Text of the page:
The Grecian king was not satisfied with having admitted the physician Douban to his table, but caused him to be clad in a rich robe, ordered him two thousand pieces of gold, and thinking that he could never sufficiently acknowledge his obligations to him, continued every day to load him with new favours. But this king had a vizier, who was avaricious, envious, and naturally capable of every kind of mischief. He could not behold without envy the presents that were given to the physician, whose other merits had already begun to make him jealous, and he therefore resolved to lessen him in the king's esteem. To effect this, he went to the king, and told him in private, that he had some information of the greatest consequence to communicate. The king having asked what it was? "Sire," said he, "it is highly dangerous for a monarch to confide in a man whose fidelity he has never tried. Though you heap favours upon the physician Douban, your majesty does not know that he is a traitor, sent by your enemies to take away your life." "From whom," demanded the king, "have you the suggestion which you dare pronounce? Consider to whom you are speaking, and that you are advancing what I shall not easily believe." "Sire," replied the vizier, "I am well informed of what I have had the honour to reveal to your majesty; therefore do not rest in dangerous security: if your majesty be asleep, be pleased to awake; for I once more repeat, that the physician Douban left his native country, and came to settle himself at your court, for the sole purpose of executing the horrible design which I have intimated."
"No, no, vizier," interrupted the king; "I am certain, that this physician, whom you suspect to be a villain and a traitor, is one of the best and most virtuous of men. You know by what medicine, or rather by what miracle, he cured me of my leprosy: If he had had a design upon my life, why did he save me then? He needed only to have left me to my disease; I could not have escaped it, as life was fast decaying. Forbear then to fill me with unjust suspicions: instead of listening to you, I tell you, that from this day forward I will give that great man a pension of a thousand pieces of gold per month for his life; nay, though I were to share with him all my riches and dominions, I should never pay him sufficiently for what he has done. I perceive it to be his virtue that raises your envy; but do not think I will be unjustly prejudiced against him. I remember too well what a vizier said to king Sinbad, his master, to prevent his putting to death the prince his son."What the Grecian king said about king Sinbad raised the vizier's curiosity, who said, "I pray your majesty to pardon me, if I have the boldness to ask what the vizier of king Sinbad said to his master to divert him from putting the prince his son to death." The Grecian king had the condescension to satisfy him: "That vizier," said he, "after having represented to king Sinbad, that he ought to beware, lest on the accusation of a mother-in-law he should commit an action of which he might afterwards repent, told him this story."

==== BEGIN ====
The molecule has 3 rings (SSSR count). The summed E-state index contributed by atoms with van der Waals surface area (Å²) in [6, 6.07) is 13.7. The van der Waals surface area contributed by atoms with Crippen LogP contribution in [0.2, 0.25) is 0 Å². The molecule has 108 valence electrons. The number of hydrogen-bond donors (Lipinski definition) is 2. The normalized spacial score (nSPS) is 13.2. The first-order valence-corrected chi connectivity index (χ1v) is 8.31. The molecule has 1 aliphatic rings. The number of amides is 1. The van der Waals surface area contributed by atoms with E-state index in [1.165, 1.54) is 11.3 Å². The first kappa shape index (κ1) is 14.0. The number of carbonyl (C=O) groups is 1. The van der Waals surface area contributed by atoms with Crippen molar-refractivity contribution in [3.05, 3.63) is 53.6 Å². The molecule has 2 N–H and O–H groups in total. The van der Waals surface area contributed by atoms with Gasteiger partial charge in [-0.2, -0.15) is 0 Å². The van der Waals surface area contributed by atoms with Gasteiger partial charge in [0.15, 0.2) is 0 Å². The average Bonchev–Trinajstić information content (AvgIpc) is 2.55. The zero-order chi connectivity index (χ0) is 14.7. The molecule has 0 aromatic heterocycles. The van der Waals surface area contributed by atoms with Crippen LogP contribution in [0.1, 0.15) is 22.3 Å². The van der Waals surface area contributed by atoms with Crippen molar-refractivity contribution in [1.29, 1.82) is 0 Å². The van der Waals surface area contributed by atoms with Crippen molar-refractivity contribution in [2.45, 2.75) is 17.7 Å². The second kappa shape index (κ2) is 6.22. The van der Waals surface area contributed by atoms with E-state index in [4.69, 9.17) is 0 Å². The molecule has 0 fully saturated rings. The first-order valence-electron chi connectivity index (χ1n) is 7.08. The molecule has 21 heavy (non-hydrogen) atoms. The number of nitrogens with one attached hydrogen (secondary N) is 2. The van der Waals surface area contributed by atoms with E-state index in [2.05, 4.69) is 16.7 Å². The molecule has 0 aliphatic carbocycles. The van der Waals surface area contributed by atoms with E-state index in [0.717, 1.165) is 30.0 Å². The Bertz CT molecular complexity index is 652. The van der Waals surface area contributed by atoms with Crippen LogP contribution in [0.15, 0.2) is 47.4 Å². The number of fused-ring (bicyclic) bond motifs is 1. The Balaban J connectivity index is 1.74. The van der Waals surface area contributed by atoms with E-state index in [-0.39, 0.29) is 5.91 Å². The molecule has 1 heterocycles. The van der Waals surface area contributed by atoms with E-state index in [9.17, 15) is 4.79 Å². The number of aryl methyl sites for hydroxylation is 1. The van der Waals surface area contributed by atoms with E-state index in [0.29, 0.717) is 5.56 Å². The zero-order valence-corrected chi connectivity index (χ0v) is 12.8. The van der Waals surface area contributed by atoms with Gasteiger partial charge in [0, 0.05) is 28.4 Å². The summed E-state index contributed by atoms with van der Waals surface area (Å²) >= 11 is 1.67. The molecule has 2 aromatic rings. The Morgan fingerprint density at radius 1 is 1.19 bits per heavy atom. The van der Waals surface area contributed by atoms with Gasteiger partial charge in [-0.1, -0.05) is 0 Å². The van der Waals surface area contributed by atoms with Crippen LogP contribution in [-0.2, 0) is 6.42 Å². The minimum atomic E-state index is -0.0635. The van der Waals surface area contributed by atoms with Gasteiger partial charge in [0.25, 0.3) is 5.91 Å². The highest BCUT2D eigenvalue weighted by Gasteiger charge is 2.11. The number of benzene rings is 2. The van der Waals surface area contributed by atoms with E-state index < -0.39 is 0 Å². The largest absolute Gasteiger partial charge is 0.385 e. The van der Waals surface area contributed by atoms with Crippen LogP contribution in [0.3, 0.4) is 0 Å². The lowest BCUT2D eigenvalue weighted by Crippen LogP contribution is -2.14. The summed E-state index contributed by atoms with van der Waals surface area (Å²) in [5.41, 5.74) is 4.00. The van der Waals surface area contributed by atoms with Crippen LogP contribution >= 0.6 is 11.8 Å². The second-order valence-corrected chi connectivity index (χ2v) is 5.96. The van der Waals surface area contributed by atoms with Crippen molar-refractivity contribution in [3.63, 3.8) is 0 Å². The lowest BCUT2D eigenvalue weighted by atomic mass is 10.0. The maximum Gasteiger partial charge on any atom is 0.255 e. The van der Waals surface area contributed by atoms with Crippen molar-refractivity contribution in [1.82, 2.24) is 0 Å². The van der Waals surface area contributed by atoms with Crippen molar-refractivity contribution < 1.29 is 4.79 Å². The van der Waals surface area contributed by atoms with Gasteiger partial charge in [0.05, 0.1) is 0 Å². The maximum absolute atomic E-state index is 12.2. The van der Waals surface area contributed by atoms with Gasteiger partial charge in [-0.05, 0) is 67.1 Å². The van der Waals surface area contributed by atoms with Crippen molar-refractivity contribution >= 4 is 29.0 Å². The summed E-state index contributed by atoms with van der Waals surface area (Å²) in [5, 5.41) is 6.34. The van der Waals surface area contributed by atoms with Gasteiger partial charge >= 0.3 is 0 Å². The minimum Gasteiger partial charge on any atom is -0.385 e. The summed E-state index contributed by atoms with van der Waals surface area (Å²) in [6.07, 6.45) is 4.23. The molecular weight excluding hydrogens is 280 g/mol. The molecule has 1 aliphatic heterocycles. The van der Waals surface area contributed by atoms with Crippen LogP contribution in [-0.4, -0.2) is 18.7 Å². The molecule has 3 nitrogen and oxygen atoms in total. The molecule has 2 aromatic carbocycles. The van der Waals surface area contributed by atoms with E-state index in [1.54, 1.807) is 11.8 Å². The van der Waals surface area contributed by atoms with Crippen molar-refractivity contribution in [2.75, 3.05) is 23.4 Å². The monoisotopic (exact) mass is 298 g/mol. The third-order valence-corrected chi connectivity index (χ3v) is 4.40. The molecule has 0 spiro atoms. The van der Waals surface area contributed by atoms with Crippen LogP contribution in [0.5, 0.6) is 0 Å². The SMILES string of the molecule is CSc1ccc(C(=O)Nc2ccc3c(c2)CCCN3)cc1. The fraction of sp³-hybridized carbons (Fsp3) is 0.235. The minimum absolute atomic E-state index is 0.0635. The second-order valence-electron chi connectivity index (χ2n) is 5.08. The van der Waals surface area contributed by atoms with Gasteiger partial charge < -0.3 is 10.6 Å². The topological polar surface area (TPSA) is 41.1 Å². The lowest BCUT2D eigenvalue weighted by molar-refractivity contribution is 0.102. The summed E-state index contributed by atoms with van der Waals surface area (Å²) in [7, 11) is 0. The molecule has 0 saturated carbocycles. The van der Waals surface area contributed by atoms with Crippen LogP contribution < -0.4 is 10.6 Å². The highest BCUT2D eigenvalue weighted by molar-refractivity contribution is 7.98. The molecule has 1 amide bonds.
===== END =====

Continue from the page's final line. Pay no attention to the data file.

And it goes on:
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Scott, Jonathan (1754-1829). The Arabian Nights Entertainments. London: Pickering and Chatto, 1890. 4 Volumes. Project Gutenberg.
1001 Nights Hypertext. Laura Gibbs, Ph.D. This website is licensed under a Creative Commons License. The texts presented here are in the public domain. Thanks to Gene Perry for his excellent help in preparing the texts for the web. Page last updated: January 1, 2005 10:46 PM